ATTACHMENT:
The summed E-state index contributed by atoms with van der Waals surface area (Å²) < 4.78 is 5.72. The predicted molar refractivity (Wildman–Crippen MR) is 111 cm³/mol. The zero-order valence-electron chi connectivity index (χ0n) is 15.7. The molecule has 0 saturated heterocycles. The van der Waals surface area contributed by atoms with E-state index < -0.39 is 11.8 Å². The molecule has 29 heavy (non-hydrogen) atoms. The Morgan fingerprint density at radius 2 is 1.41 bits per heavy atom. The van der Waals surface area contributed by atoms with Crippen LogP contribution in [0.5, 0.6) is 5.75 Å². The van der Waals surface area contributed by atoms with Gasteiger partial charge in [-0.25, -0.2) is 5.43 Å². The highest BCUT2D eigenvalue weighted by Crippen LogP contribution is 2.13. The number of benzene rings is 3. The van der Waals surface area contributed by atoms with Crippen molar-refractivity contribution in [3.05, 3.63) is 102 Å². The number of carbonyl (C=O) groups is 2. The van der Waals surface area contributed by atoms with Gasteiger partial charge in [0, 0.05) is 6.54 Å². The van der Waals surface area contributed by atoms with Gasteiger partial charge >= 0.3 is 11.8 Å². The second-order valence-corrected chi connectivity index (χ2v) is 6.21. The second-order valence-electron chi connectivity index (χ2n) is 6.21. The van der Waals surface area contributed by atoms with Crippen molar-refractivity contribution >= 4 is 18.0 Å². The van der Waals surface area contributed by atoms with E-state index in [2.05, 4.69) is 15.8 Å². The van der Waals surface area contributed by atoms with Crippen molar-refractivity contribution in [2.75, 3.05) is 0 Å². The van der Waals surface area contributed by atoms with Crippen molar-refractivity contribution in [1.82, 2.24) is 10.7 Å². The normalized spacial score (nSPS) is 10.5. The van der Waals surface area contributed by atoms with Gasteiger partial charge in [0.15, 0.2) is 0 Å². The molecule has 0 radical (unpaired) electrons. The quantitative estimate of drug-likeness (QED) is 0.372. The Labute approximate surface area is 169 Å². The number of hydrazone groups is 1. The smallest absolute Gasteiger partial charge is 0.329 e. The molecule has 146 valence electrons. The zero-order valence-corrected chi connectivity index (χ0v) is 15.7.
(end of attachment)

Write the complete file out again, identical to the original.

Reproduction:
The summed E-state index contributed by atoms with van der Waals surface area (Å²) < 4.78 is 5.72. The predicted molar refractivity (Wildman–Crippen MR) is 111 cm³/mol. The zero-order valence-electron chi connectivity index (χ0n) is 15.7. The molecule has 0 saturated heterocycles. The van der Waals surface area contributed by atoms with E-state index < -0.39 is 11.8 Å². The molecule has 29 heavy (non-hydrogen) atoms. The Morgan fingerprint density at radius 2 is 1.41 bits per heavy atom. The van der Waals surface area contributed by atoms with Crippen LogP contribution in [0.5, 0.6) is 5.75 Å². The van der Waals surface area contributed by atoms with Gasteiger partial charge in [-0.25, -0.2) is 5.43 Å². The highest BCUT2D eigenvalue weighted by Crippen LogP contribution is 2.13. The number of benzene rings is 3. The van der Waals surface area contributed by atoms with Crippen molar-refractivity contribution in [3.05, 3.63) is 102 Å². The number of carbonyl (C=O) groups is 2. The van der Waals surface area contributed by atoms with Gasteiger partial charge in [0, 0.05) is 6.54 Å². The van der Waals surface area contributed by atoms with Gasteiger partial charge >= 0.3 is 11.8 Å². The second-order valence-corrected chi connectivity index (χ2v) is 6.21. The second-order valence-electron chi connectivity index (χ2n) is 6.21. The van der Waals surface area contributed by atoms with Crippen molar-refractivity contribution >= 4 is 18.0 Å². The van der Waals surface area contributed by atoms with E-state index in [2.05, 4.69) is 15.8 Å². The van der Waals surface area contributed by atoms with Crippen molar-refractivity contribution in [2.75, 3.05) is 0 Å². The van der Waals surface area contributed by atoms with Crippen molar-refractivity contribution in [1.82, 2.24) is 10.7 Å². The normalized spacial score (nSPS) is 10.5. The van der Waals surface area contributed by atoms with Gasteiger partial charge in [0.15, 0.2) is 0 Å². The molecule has 0 radical (unpaired) electrons. The quantitative estimate of drug-likeness (QED) is 0.372. The Labute approximate surface area is 169 Å². The number of hydrazone groups is 1. The smallest absolute Gasteiger partial charge is 0.329 e. The molecule has 146 valence electrons. The zero-order valence-corrected chi connectivity index (χ0v) is 15.7.